- Start with an Outline – Before recording, take time to outline the topics the video will cover so you can create a flow, much like you would do for a live presentation.
- Focus on the Audience’s Needs – Your outline should help you identify the unique problem you are solving for your audience. Keep it in mind as you go through the screencast so it’s completely relevant to those following along.
- Get a Good Mic – As with all audio, clarity is vital. Invest in a really good microphone that helps eliminate background noise and static. It will make the necessary editing work much easier to manage.
- Lock Out the Noise Makers – Even if you have an excellent mic, your screencast can go downhill fast with dogs barking, kids screaming and phones ringing.
- Consider Separating Audio and Video – If you find that recording the video and the audio at the same time is too much and you’re having trouble talking while you click, do the video first then go back and record the audio separately.
- Clean Up Your Desktop – If you have 173 icons sitting on your desktop and plan to open apps from that location during the video, clean it up and remove unused clutter. Not only will it cut down on the time it takes you to find what you’re looking for, but it will also look a lot more professional.
- Close Out Apps – Before starting, exit all of the applications you won’t be using to avoid interruptions (email notifications, IM pings, etc.). This will also speed up the processing of the apps you are using.
- Plan a Dress Rehearsal – Do a walk-through before you start recording. While you don’t want to over practice, going through the video at least once will make it more natural and smooth.
- Be Confident – You know your stuff, that’s why you’re making a screencast. Let your experience and confidence show.
- Speak Slowly – As with any presentation, think about what you’re saying, take time to breathe and try to pace yourself. Sure you can go back and edit, but consciously thinking about your speed will cut down on the edits you need to make.
- Take Breaks – If you find that you are talking faster than you’d like, hit pause. One of the best things about making a screencast is that you control the process, so if you need to take five, do it.
- Try Improvisation Instead of Starting Over – Don’t let your breaks stop your progression. Instead of stopping, rewinding and starting over when something doesn’t come out right, try to go with the flow and see what happens.
- Let Go of Perfection –When you do misclick, misspeak or make a mistake, it’s OK. Unless you’re doing a screencast on the perfect screencast, little gaffes are expected and make you more relatable.
- Give it a Day to Rest – Once you’ve completed your recording, get away from it. Give yourself a break from the intense focus.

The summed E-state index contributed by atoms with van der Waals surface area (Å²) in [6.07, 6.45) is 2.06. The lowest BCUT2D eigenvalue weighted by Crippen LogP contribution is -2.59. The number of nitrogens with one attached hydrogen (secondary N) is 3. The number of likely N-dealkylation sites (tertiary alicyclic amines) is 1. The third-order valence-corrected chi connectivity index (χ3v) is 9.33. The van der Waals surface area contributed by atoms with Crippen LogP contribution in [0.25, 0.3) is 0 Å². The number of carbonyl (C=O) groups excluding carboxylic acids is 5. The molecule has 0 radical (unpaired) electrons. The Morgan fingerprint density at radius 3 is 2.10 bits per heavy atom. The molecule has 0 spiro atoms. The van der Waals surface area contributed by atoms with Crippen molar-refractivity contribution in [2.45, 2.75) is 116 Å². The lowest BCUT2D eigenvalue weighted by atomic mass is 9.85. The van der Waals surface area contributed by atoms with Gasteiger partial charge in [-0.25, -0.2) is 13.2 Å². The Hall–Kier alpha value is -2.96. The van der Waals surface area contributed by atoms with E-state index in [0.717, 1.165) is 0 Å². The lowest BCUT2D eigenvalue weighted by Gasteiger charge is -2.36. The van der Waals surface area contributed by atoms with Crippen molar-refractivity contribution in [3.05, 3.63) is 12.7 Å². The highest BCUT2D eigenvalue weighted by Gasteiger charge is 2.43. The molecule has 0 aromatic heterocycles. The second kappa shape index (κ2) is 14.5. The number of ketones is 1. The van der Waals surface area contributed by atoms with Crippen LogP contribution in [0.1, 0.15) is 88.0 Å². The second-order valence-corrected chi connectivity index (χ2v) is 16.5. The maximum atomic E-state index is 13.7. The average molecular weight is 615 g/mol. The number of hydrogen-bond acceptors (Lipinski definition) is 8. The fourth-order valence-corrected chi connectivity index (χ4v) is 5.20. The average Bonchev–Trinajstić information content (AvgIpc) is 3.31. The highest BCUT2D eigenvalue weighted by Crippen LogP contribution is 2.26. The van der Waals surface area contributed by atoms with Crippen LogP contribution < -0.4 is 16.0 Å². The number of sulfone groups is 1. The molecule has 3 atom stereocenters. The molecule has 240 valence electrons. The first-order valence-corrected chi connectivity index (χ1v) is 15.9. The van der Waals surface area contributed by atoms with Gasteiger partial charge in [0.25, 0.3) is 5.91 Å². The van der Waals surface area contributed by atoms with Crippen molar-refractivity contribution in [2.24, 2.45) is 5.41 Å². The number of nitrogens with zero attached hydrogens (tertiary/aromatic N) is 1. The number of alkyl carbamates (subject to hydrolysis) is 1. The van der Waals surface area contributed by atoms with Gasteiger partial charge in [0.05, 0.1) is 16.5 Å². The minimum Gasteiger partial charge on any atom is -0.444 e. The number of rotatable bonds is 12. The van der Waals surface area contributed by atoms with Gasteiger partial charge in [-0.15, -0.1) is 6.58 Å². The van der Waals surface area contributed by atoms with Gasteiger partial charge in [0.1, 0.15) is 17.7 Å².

- Edit and Clean Up – Plan at least a day after your break to clean up and fine-tune your screencast. And it’s always a great idea to have someone else review with a fresh eye before publishing.
I use design thinking and SAM (Successive Approximation Model).
By doing some user research find out what challenges the learning faces, how much time they have to do the learning, where are they based, what are their technical limitations. This can be done using a survey or by running focus groups. Create learner personas from the user findings.
Define the problem (savvy start) this involves scoping out the project with the SME. Invite the following to the first meeting. Budget maker, person who owns the performance problem, SME, potential learners, recent learners, Project Manager, Instructional Designer.
I use the action mapping technique to further develop the scope of the project. What is the business goal? We also want to know what levels of experience or knowledge the learners have, what are the learning objectives, how will the effectiveness of the training be measured. This is not a comprehensive list of questions for the SME.
Ideate, this stage requires potential solutions to be discussed and created, I create a storyboard, which could involve a simple wireframe with navigation and then a mock-up can be created.
Iterative design, Design – Prototype – Review (regular catch ups with SME).
Iterative development, Develop – Implement – Evaluate.
In summary, this allows for an agile way of developing learning solutions and we put measures in place by creating the evaluation form from the start.
What model do you use? Is ADDIE still fit for purpose?
Unfortunately I couldn’t attend the Learning Live Conference in London but there are some really good blogs and links to look at. One of which is Julian stodd’s blog
and Craig Taylors blog
and David Kelly’s backchannel
Did any of you attend? Your thoughts